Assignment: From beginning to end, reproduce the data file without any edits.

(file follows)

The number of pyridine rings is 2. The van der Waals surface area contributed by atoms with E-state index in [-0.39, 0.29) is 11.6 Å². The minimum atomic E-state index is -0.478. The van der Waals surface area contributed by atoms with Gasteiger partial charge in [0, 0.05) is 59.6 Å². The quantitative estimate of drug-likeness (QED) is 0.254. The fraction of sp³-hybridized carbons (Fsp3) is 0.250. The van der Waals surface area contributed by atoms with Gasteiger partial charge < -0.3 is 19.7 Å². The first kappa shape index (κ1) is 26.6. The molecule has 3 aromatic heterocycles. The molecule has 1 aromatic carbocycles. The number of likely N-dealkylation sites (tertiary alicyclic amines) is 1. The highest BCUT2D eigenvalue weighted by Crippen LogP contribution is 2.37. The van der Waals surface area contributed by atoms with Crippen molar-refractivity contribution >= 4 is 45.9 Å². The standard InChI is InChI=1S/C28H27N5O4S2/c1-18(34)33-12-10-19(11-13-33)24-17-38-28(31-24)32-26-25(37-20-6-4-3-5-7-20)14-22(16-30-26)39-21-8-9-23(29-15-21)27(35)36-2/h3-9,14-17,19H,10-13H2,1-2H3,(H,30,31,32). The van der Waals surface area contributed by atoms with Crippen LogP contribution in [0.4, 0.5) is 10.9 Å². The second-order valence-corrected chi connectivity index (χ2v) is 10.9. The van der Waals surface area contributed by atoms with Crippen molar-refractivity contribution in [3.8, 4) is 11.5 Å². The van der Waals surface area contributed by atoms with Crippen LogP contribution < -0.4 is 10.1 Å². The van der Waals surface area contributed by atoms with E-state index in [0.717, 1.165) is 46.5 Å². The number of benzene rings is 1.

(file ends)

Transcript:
The number of pyridine rings is 2. The van der Waals surface area contributed by atoms with E-state index in [-0.39, 0.29) is 11.6 Å². The minimum atomic E-state index is -0.478. The van der Waals surface area contributed by atoms with Gasteiger partial charge in [0, 0.05) is 59.6 Å². The quantitative estimate of drug-likeness (QED) is 0.254. The fraction of sp³-hybridized carbons (Fsp3) is 0.250. The van der Waals surface area contributed by atoms with Gasteiger partial charge < -0.3 is 19.7 Å². The first kappa shape index (κ1) is 26.6. The molecule has 3 aromatic heterocycles. The molecule has 1 aromatic carbocycles. The number of likely N-dealkylation sites (tertiary alicyclic amines) is 1. The highest BCUT2D eigenvalue weighted by Crippen LogP contribution is 2.37. The van der Waals surface area contributed by atoms with Crippen molar-refractivity contribution >= 4 is 45.9 Å². The standard InChI is InChI=1S/C28H27N5O4S2/c1-18(34)33-12-10-19(11-13-33)24-17-38-28(31-24)32-26-25(37-20-6-4-3-5-7-20)14-22(16-30-26)39-21-8-9-23(29-15-21)27(35)36-2/h3-9,14-17,19H,10-13H2,1-2H3,(H,30,31,32). The van der Waals surface area contributed by atoms with Crippen LogP contribution in [0.4, 0.5) is 10.9 Å². The second-order valence-corrected chi connectivity index (χ2v) is 10.9. The van der Waals surface area contributed by atoms with Crippen molar-refractivity contribution in [3.8, 4) is 11.5 Å². The van der Waals surface area contributed by atoms with Crippen LogP contribution < -0.4 is 10.1 Å². The van der Waals surface area contributed by atoms with E-state index in [0.717, 1.165) is 46.5 Å². The number of benzene rings is 1.